Sunday, August 26, 2007

Today's Inquirer reviews (Part I) ...

... It's not really a review, but Alfred Lubrano looks at On the Road after half a century: Odometer turning 50 for Kerouac’s ‘On the Road’.

I sent an email alerting the powers that be that the link to the slide show of Eric Mencher's wonderful photos is not working. With any luck that will soon be fixed.


  1. Hi Frank,

    It's fixed now. Very enjoyable slideshow, just plain high poetry most of the time.

    Alfred Lubrano's article is excellent. He got to interview John Sampas, who knew Kerouac very well: and who has read him thoroughly to boot:

    "He also was a very tender, sweet, warm, gentle intellectual giant," Sampas said from his Lowell home. "Only after reading all his journals and diaries did I come to realize he was a genius."

    This jives with Carolyn Cassady's remarks in Sean O'Hagan's article of a few weeks ago, America's first king of the road. Here is an excerpt:

    'He was just so sensitive,' says Neal Cassady's widow Carolyn, who had a long affair with Kerouac. 'Everything hurt him deeply. He had the thin skin of the artist as well as the guilt that his Catholic upbringing had instilled in him. In the end, he was just so depressed about how he was being misrepresented, how his great and beautiful book was being blamed for all the excesses of the Sixties. He just couldn't take it.'

    She adds later in the article:

    'It's all about money and surface now, the clothes you wear, the things you buy, and no one is the slightest bit ashamed of being superficial. I often thank God that Jack and Neal did not live long enough to see what has become of their vision'.

    We have two people who knew Kerouac differently characterizing him as sensitive, artisitic, sweet, warm, a genius, and with vision (which is very different from being haphazard).

    What a great way Alfred Lubrano begins his article:

    From its start, America was a westward-leaning country.

    The notion that a person could always head west to pursue his dreams, find himself, or start over is a basic tenet of American myth and tradition.

    A geeky jock "from a working-class French-Canadian family in Lowell," who was geeky enough and jock enough to make it into Columbia University heads west, (writes the Great American Novel by the way) and changes the world forever. But will they buy world-changing part, or just the book.


  2. Anonymous9:48 AM

    It is an excellent article -- Al did a great job. Especially considering Al told me at first that he wasn't sure how to approach Kerouac and he had mixed feelings about the novel. I do, too. I've read "On the Road," but it strikes me as really being a guy's book. I never liked the way women were depicted in the book -- they were just pickups for the male protagonists. I'm really glad Al pointed that out, too.

  3. I think one of the sad things about Kerouac is that the only book of his that people read is On the Road. He not only wrote other books. He also wrote better books. Visions of Gerard may well be his best. But take a look at The Dharma Bums. Right away you can tell that Kerouac is in better command of the style he pioneered in Road.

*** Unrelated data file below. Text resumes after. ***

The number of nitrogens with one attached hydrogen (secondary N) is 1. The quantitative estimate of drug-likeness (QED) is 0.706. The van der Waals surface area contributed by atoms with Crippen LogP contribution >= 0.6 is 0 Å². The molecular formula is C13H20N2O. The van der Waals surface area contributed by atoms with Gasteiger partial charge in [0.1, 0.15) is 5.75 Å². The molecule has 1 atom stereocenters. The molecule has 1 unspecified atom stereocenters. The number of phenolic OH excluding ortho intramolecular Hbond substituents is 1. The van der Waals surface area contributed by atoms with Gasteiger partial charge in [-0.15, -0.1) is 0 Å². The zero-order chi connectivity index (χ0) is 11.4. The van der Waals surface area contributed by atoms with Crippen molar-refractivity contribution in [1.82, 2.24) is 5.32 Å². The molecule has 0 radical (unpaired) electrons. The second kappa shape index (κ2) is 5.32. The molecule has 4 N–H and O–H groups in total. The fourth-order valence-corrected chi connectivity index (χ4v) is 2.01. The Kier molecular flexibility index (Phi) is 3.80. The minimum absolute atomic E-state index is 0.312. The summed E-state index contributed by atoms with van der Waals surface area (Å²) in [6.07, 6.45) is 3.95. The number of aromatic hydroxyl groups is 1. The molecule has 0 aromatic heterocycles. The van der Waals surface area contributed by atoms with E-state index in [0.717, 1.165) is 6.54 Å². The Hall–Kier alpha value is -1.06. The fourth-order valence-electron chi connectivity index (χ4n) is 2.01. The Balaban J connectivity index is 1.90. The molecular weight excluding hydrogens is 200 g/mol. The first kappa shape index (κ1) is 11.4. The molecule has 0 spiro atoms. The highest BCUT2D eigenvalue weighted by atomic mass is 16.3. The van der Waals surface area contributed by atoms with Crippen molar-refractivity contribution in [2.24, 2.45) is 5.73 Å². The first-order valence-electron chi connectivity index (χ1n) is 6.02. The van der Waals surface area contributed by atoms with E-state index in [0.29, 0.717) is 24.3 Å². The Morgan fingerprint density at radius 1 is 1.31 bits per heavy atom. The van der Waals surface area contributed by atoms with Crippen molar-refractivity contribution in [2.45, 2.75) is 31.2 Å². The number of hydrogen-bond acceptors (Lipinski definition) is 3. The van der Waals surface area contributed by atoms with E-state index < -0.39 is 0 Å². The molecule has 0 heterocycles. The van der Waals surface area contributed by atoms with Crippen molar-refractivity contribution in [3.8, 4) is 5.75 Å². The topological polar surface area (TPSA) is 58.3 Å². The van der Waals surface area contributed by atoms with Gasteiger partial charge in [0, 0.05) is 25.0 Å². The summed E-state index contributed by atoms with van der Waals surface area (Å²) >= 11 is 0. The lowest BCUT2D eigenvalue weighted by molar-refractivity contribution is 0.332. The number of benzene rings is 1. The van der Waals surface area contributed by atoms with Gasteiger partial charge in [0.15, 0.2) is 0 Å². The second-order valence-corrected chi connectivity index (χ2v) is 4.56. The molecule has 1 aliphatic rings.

4. Here's some poetic Kerouacomancy from Mexico City Blues"


    149th Chorus

    I keep falling in love
           with my mother,
    I dont want to hurt her
    --Of all people to hurt.

    Every time I see her
           she's grown older
    But her uniform always
           amazes me
    For its Dutch simplicity
    And the Doll she is,
    The doll-like way
           she stands
    Bowlegged in my dreams,
    Waiting to serve me.

           And I am only an Apache
           Smoking Hashi
           In old Cabashy
           by the Lamp


  5. I should also add that while Kerouac's portrayal of women in Road may be out of synch with our more enlightened times, the fact is he was honest in that portrayal. And that day wasn't this day and today's attitudes didn't prevail then.

  6. Hi Susan,

    A friend of Jack Kerouac's, Joyce Johnson, in her September article for the Smithsonian, Remembering Jack Kerouac, says the following about exploitation of women in On the Road:

    When Sal earnestly asks a rather pathetic girl in the Midwest what she wants out of life, he feels sad that she cannot envision anything beyond the mundane life she already has. Although feminists would later condemn the way Kerouac's male characters exploited women without taking the least responsibility for them, when I first read On the Road in the summer of 1957, I felt that its liberating message was addressed to me as well as to men—a view that many other young women would come to share.

    I'm just reading it and thought of you.

    Here's another excerpt:

    Fifty years after On the Road was first published, Kerouac's voice still calls out: Look around you, stay open, question the roles society has thrust upon you, don't give up the search for connection and meaning. In this bleak new doom-haunted century, those imperatives again sound urgent and subversive—and necessary.


  7. Here's a quote from Carolyn Cassady, not having to do with Kerouac's characters Sal and Dean, but the real Kerouac and Cassady:

    No one seems to realize how conventional we all were--we all came from such Victorian houses. Jack was the kid of immigrants. He and Neal were perfect gentlemen. They respected women. Old-fashioned values were part of their consciousness. [--Carolyn Cassady]

    from Meghan O'Rourke: Slate: On the Road Again